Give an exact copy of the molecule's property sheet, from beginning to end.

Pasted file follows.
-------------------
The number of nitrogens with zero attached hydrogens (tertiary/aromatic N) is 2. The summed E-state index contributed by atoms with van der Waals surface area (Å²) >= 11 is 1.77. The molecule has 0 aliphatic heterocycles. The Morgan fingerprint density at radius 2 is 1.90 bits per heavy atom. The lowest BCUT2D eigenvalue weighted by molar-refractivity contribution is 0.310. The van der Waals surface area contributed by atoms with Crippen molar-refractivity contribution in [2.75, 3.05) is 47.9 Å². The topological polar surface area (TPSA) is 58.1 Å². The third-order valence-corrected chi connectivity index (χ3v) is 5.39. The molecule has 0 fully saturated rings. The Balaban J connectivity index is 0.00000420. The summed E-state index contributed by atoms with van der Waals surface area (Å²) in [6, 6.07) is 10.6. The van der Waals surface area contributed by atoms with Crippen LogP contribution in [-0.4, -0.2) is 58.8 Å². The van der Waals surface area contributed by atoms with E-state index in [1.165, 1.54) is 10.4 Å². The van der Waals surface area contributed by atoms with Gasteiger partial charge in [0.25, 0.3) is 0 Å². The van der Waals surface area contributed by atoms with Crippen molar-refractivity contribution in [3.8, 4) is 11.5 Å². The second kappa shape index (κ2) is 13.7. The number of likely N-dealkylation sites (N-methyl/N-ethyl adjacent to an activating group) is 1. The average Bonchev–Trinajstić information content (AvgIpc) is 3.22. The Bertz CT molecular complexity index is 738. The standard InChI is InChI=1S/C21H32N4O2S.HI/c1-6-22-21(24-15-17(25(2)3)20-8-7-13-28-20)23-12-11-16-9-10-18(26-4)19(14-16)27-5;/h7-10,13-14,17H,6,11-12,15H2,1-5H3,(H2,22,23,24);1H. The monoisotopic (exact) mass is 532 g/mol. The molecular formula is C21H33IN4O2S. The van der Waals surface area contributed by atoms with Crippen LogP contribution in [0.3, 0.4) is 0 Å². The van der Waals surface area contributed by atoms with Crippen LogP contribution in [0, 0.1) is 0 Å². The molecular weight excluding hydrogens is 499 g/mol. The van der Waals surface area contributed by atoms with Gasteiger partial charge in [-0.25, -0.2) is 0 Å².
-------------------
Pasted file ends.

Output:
The number of nitrogens with zero attached hydrogens (tertiary/aromatic N) is 2. The summed E-state index contributed by atoms with van der Waals surface area (Å²) >= 11 is 1.77. The molecule has 0 aliphatic heterocycles. The Morgan fingerprint density at radius 2 is 1.90 bits per heavy atom. The lowest BCUT2D eigenvalue weighted by molar-refractivity contribution is 0.310. The van der Waals surface area contributed by atoms with Crippen molar-refractivity contribution in [2.75, 3.05) is 47.9 Å². The topological polar surface area (TPSA) is 58.1 Å². The third-order valence-corrected chi connectivity index (χ3v) is 5.39. The molecule has 0 fully saturated rings. The Balaban J connectivity index is 0.00000420. The summed E-state index contributed by atoms with van der Waals surface area (Å²) in [6, 6.07) is 10.6. The van der Waals surface area contributed by atoms with Crippen LogP contribution in [-0.4, -0.2) is 58.8 Å². The van der Waals surface area contributed by atoms with E-state index in [1.165, 1.54) is 10.4 Å². The van der Waals surface area contributed by atoms with Gasteiger partial charge in [0.25, 0.3) is 0 Å². The van der Waals surface area contributed by atoms with Crippen molar-refractivity contribution in [3.8, 4) is 11.5 Å². The second kappa shape index (κ2) is 13.7. The number of likely N-dealkylation sites (N-methyl/N-ethyl adjacent to an activating group) is 1. The average Bonchev–Trinajstić information content (AvgIpc) is 3.22. The Bertz CT molecular complexity index is 738. The standard InChI is InChI=1S/C21H32N4O2S.HI/c1-6-22-21(24-15-17(25(2)3)20-8-7-13-28-20)23-12-11-16-9-10-18(26-4)19(14-16)27-5;/h7-10,13-14,17H,6,11-12,15H2,1-5H3,(H2,22,23,24);1H. The monoisotopic (exact) mass is 532 g/mol. The molecular formula is C21H33IN4O2S. The van der Waals surface area contributed by atoms with Crippen LogP contribution in [0.3, 0.4) is 0 Å². The van der Waals surface area contributed by atoms with Crippen LogP contribution in [0, 0.1) is 0 Å². The molecular weight excluding hydrogens is 499 g/mol. The van der Waals surface area contributed by atoms with Gasteiger partial charge in [-0.25, -0.2) is 0 Å².